Religious Studies And Philosophy

With religious issues frequently in the news agenda, Religious Studies is a relevant, engaging and challenging subject. RS gives students valuable insights into the diverse beliefs, ethics and opinions of Britain today. It can help with the personal development of students, supporting engagement with the spiritual, moral, social and ultimate questions that can surface in their lives and communities. In tackling difficult questions, it provides students with insight that can work to challenge stereotypes, promote cohesion and tackle extremism. RS does important work encouraging young people to value themselves and become responsible citizens as it meets many of the requirements for Personal and Social, Health and Economic Education and for Citizenship.

Year 9

The Religious Studies course aims to encourage students to learn from different religions, beliefs, values and traditions while exploring their own beliefs and thinking about questions of meaning. It helps encourage students to develop their sense of identity and belonging and has an important role in preparing students for adult life. The course enables students to develop respect and sensitivity to others, particularly those whose faiths and beliefs are different from their own.

 

Students in Year 9 study topics that are based on the Local Authority’s Agreed Syllabus for Religious Studies. The course helps develop critical thinking skills and will prepare students for the philosophical, ethical and religious aspects of the GCSE.

 

Students will study the ‘Barriers’ topic which examines issues of prejudice and discrimination using case studies such as the Holocaust and the Rwandan genocide.

 

Students will study the life of the Buddha, Siddhartha Gautama and will look at his different teachings. They will also look at the Buddhist concept of karma and examine how following Buddhist teachings would impact the life of a Buddhist.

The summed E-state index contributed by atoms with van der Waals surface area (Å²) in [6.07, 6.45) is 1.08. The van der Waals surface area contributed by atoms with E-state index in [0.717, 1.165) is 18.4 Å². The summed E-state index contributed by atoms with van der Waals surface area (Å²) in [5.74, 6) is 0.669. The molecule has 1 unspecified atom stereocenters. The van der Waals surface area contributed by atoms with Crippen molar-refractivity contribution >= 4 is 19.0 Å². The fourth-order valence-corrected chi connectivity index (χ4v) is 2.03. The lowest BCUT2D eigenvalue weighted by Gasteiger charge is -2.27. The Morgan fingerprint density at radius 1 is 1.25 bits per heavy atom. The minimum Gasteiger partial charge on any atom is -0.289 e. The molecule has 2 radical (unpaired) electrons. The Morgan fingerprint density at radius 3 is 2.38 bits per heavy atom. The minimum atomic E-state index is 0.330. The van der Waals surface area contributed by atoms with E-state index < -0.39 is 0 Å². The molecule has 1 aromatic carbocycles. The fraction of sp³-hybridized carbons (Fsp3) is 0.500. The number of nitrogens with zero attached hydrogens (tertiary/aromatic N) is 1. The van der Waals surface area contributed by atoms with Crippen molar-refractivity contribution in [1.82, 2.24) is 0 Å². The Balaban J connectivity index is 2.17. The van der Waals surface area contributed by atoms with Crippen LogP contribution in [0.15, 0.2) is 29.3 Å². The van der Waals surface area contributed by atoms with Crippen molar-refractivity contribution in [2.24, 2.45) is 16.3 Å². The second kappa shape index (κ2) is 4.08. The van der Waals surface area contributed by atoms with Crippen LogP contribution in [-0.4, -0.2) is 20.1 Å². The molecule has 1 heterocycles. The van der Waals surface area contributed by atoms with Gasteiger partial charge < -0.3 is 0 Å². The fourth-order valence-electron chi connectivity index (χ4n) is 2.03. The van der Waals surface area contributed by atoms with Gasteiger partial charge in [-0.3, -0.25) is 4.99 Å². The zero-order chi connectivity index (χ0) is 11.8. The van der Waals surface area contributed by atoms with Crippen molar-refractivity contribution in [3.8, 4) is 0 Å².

Assessment

Regular homework will be set and students will complete assessments in the style of the GCSE paper. These assessments will be graded by a 1 – 9 system in line with GCSE style grading. The aim of the assessments will be to further develop analytical and evaluation skills in addition to testing knowledge.

Year 10 and 11
Course

GCSE RS Philosophy and Applied Ethics

Exam Board/Syllabus

AQA 8062

Grade Equivalences 9 to 1
Assessment Route

Examination 100%

Two exams ( 1hr 45m each)

 

RS provides an excellent background for A-Level Philosophy and Ethics, and for careers requiring good communication skills and the ability to work with others, in addition to helping develop analytical and evaluative skills.

 

RS aims to equip students with the skills to play an effective role in public life. It encourages them to take an interest in topical and controversial issues and to engage in discussion and debate. Lessons will encourage them to develop their critical thinking skills and explore different ideas and opinions. Ultimately this should help contribute to giving students the confidence to become active, informed and critical citizens so that they can take action to try to make a difference in their communities and the wider world. This would fulfil the school’s aim for students to ‘know thyself’.

 

The topics are highly relevant for students and some examples of themes covered include:

  • Investigations into why people may or may not believe in God’s existence.
  • Religious and non-religious views on war and peace.
  • Issues of discrimination in society.
  • How medical ethics is controversial (examining issues related to euthanasia, abortion and IVF).
The modules are:
  • A study of two religions: this topic covers beliefs and practices.
  • Relationships and families: this topic covers sexuality, reproduction, marriage, divorce and gender equality.
  • Religion and life: this topic covers the debate between scientific truth and religious truth, environmental issues, animal rights, the value of human life, abortion, euthanasia and beliefs about the afterlife.
  • The existence of God and revelation: this topic covers arguments for and against God’s existence and the importance of miracles and special revelation.
  • Religion, crime and punishment: this topic covers rules, different types of crime, causes of crime, the concept of good and evil, the aims of punishment, the treatment of criminals and a focus on the prison system.
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